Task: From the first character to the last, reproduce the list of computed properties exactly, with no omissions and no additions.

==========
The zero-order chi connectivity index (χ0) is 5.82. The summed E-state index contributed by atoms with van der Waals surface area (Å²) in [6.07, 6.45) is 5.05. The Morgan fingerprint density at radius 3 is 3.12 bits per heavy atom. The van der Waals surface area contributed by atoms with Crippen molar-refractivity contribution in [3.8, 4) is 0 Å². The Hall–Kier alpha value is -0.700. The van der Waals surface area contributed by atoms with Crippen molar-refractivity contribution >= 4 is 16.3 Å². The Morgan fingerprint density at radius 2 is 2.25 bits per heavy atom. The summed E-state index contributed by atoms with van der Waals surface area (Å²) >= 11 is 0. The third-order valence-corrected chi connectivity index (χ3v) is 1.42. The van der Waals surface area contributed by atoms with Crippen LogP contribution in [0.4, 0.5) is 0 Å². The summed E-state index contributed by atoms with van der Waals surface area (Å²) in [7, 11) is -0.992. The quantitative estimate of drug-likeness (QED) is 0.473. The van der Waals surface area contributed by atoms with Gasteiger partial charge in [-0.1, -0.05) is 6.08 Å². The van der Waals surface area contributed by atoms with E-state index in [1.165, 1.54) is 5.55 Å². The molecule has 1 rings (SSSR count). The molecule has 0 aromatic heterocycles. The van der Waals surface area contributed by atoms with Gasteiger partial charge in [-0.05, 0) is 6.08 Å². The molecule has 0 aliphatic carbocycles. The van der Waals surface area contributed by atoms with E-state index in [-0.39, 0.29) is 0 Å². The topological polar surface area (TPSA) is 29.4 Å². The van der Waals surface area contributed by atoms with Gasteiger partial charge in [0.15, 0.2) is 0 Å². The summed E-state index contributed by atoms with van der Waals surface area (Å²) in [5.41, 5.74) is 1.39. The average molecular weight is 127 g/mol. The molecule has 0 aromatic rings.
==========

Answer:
The zero-order chi connectivity index (χ0) is 5.82. The summed E-state index contributed by atoms with van der Waals surface area (Å²) in [6.07, 6.45) is 5.05. The Morgan fingerprint density at radius 3 is 3.12 bits per heavy atom. The van der Waals surface area contributed by atoms with Crippen molar-refractivity contribution in [3.8, 4) is 0 Å². The Hall–Kier alpha value is -0.700. The van der Waals surface area contributed by atoms with Crippen molar-refractivity contribution >= 4 is 16.3 Å². The Morgan fingerprint density at radius 2 is 2.25 bits per heavy atom. The summed E-state index contributed by atoms with van der Waals surface area (Å²) >= 11 is 0. The third-order valence-corrected chi connectivity index (χ3v) is 1.42. The van der Waals surface area contributed by atoms with Crippen LogP contribution in [0.4, 0.5) is 0 Å². The summed E-state index contributed by atoms with van der Waals surface area (Å²) in [7, 11) is -0.992. The quantitative estimate of drug-likeness (QED) is 0.473. The van der Waals surface area contributed by atoms with Gasteiger partial charge in [-0.1, -0.05) is 6.08 Å². The van der Waals surface area contributed by atoms with E-state index in [1.165, 1.54) is 5.55 Å². The molecule has 1 rings (SSSR count). The molecule has 0 aromatic heterocycles. The van der Waals surface area contributed by atoms with Gasteiger partial charge in [-0.05, 0) is 6.08 Å². The molecule has 0 aliphatic carbocycles. The van der Waals surface area contributed by atoms with E-state index in [-0.39, 0.29) is 0 Å². The topological polar surface area (TPSA) is 29.4 Å². The van der Waals surface area contributed by atoms with Gasteiger partial charge in [0.15, 0.2) is 0 Å². The summed E-state index contributed by atoms with van der Waals surface area (Å²) in [5.41, 5.74) is 1.39. The average molecular weight is 127 g/mol. The molecule has 0 aromatic rings.